Alabama Attacked by Spiders

2013 is turning out to be the year that the spiders ate Alabama. Everywhere you look there are webs or eight-legged creepy crawlies. For arachnophobics it’s turning out to be a nightmare year. For photographers though, it is a bounty of macro photography opportunity!

Retired Samford University professor and spider expert, Mike Howell, told AL.com that he’s “been observing spiders for 30 or 40 years or so and this seems to be the year of the spider.” Mr. Howell is also the author of “Spiders of the Eastern United States: A Photographic Guide,” a book I own and am referring to a lot this season in search of identifying spiders I’ve never seen before in 40+ years of living in Alabama.

Spiny Spider, lizmasoner.wordpress.com

Spiny Spider, lizmasoner.wordpress.com

So while the spiders are here, make the most of it and increase your photo collection!

Here are my

Top 5 Spider Photo Tips:

1. Check the background

Your background can make or break your photo! Darker colors will show the web better (generally) than sky behind the spider/web. Don’t be afraid to put something (posterboard, fabric, a notebook, etc) behind the subject if you need to do so for a striking color contrast!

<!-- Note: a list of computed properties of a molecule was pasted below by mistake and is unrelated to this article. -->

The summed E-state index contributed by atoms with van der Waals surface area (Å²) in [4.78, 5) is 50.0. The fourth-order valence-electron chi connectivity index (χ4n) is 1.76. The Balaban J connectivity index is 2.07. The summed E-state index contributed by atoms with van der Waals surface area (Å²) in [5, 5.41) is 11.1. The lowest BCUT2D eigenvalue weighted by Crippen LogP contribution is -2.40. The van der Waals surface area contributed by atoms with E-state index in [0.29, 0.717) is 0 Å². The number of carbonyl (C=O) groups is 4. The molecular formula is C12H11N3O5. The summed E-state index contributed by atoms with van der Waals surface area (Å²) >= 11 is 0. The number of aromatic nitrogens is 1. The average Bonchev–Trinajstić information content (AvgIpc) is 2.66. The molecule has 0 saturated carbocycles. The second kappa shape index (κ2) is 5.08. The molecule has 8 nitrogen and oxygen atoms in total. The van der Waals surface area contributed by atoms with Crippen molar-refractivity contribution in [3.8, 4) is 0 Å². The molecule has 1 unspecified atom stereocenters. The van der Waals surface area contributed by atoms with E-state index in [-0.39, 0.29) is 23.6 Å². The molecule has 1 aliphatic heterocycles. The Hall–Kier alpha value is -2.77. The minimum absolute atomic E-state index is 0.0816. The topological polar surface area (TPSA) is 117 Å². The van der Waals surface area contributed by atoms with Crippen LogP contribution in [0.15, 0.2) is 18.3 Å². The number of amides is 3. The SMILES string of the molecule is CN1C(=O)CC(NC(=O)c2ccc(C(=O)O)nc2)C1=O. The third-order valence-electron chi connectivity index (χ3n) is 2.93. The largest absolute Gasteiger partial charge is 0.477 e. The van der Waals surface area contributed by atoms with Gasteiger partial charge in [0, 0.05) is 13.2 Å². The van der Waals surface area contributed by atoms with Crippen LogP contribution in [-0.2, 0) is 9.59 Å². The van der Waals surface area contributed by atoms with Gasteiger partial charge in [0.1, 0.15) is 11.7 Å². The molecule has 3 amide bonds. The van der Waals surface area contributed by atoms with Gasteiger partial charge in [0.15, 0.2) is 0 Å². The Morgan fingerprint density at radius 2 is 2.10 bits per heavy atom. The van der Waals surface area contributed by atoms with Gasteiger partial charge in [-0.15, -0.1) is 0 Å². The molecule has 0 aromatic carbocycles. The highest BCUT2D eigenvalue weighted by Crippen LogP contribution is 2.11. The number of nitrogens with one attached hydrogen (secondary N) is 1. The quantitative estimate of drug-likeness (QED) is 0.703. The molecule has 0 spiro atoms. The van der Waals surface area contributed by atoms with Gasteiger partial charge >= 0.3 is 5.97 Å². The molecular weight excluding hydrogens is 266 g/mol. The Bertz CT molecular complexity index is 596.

Garden Spider in front of fabric, www.lizmasoner.wordpress.com

Garden Spider in front of fabric, http://www.lizmasoner.wordpress.com

2. Focus, focus, focus

When you are shooting small subjects with macro settings your depth of field often becomes a matter of millimeters. Pay close attention to your focus point and use manual focus to fine tune your shot.

3. Steady

Any shake is going to show in macro shots. That includes subject shake from wind blowing a web. Use the highest shutter speed possible and make sure your camera has a steady base (such as a bean bag or tripod) to get the most stable shot possible.

4. Action!

Basic portrait shots are nice but action shots really grab attention (and make arachnophobics run screaming to the hills but that can’t be helped). Try shooting head on or from underneath when your spider subject has prey. Just remember to brush up on your spider behavior first. Some spiders leap after prey instead of catching it in a web and even if you aren’t afraid of spiders if you get caught in the crossfire and wind up with a spider on your face you are likely to do the panic dance.

Green Lynx Spider with prey, www.lizmasoner.wordpress.com

Green Lynx Spider with prey, http://www.lizmasoner.wordpress.com

5. Add light

Use a diffused flash or a reflector to add some light to the shadows and get the best details out of your spiders! If you don’t have a diffuser make one by layering cheesecloth over your flash. If you don’t have a reflector, cover a piece of cardboard in aluminum foil.

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Click here for more Photo Tips from PhotoLizM (that’s me!)

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